- Media texts are constructions- They are manufactured, both materially and ideologically - Meaning is socially determined- Social conventions inform our understanding of the organization and the rules of language - The social determination of meaning is more significant than producer intentions Ferdinand De Saussure - According to Saussure, all linguistic signs are a combination of signifier and signified. The signifier or sound image refers to the material form of a sign as perceived by the senses such as the word "dog" as heard by a listener. The signified or mental concept is the idea evoked by the signifier. In this case, the idea of "dogness". Note that an actual dog is not part of this equation. Together, the signifier and signified constitute a sign - Signifier- Sound/Image - Signified- Concept - Characteristics of signs: Arbitrary, Linear, Difference - Synchronic analysis, which was Saussure's principal commitment, concerns the state of language in general: the linguistic system in a static state. It aims to illuminate the conditions for the existence of any language by examining the rules of combination and substitutability within a system. - Diachronic analysis, or evolutionary linguistics, by contrast, concerns the origins of languages and changes in sound or pronunciation over time (phonology). Since such changes are mainly found in parole, Saussure did not see diachronic analysis as a suitable method for investigating la langue. - Paradigm and syntagm are terms which relate to the rules of combination and substitution that de Saussure was most interested in. We'll address them in more detail in upcoming slides, as they can be applied to more than just language - Syntagm is about the combination and arrangement of signs - Paradigm is about differentiation and selection Charles Sanders Pierce Triadic theory of signs: - Object - Sign (referent) - Interpretant Kinds of signs: - Icon- Iconic signs operate according to the logic of similarity or likeness. Icons are referents that structurally resemble the objects they stand for. Examples include diagrams, maps, photographs, and other types of images - Index- Indexical signs are linked by cause or association to the objects they represent. Since smoke indicates fire, it functions as an indexical sign for fire. Finger pointing is also an indexical sign as an action that draws the eye to what is being pointed at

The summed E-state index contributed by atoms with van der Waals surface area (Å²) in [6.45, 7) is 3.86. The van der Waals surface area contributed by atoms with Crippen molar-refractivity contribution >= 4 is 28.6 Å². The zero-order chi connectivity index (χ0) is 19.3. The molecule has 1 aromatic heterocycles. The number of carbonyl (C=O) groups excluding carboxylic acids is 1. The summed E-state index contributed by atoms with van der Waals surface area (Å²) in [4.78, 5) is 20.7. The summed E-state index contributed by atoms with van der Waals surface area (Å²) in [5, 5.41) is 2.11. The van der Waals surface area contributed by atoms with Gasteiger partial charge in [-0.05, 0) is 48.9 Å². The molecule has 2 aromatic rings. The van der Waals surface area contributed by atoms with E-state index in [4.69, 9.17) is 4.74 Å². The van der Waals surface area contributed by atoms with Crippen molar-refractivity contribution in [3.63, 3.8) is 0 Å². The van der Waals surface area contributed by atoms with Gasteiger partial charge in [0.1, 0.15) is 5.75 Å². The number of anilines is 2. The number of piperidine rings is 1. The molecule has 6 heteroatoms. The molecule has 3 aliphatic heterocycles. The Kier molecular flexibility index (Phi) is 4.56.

- Symbol- Symbols are linked to their corresponding objects purely by social convention or agreement. Pierce argues that all words, books, sentences and other conventional signs are symbols. Flags are symbols, so are brand logos Roland Barthes Levels of meaning: - Denotation - Connotation Example: - Denotation- Lion - Connotation- King, Royal, Courageous, Brave, Strength - Signifier- rose, signified #1- picture of rose, Signified #2- Passion - Myth- This is when socially constructed ideas come to seem normal Umberto Eco - His book, A theory of semiotics defines it as the discipline studying everything that can be used in order to tell a lie because if something cannot be used to tell a lie, conversely it cannot be used to tell the truth. In fact it cannot be used to tell at all. The implication is that signs never tell the whole story or truth. Rhetorical tools and structures Rhetoric- The use of language by humans to influence and move other humans Applications: - Verbal Rhetoric - Word choices. Use of literary devices including alliteration, rhyme, allusion, euphemism, metaphor, synecdoche, ellipses, cliché - Presentational Rhetoric - Tone (speed, volume, formality, accent), Gestures, Body Language, Sound effects, Mise en scene - Editorial Rhetoric - Tools and strategies used when producing videos. Sequence length, Organization, Cuts vs continuous shots, Voice over narration, Framing, Legibility of images - Rhetorical tools for image capturing and construction - Composition, Retouching, Cropping, Juxtaposition, Montage Rhetorical structures of Media Texts
Uploaded by PrivateFire4300 on coursehero.com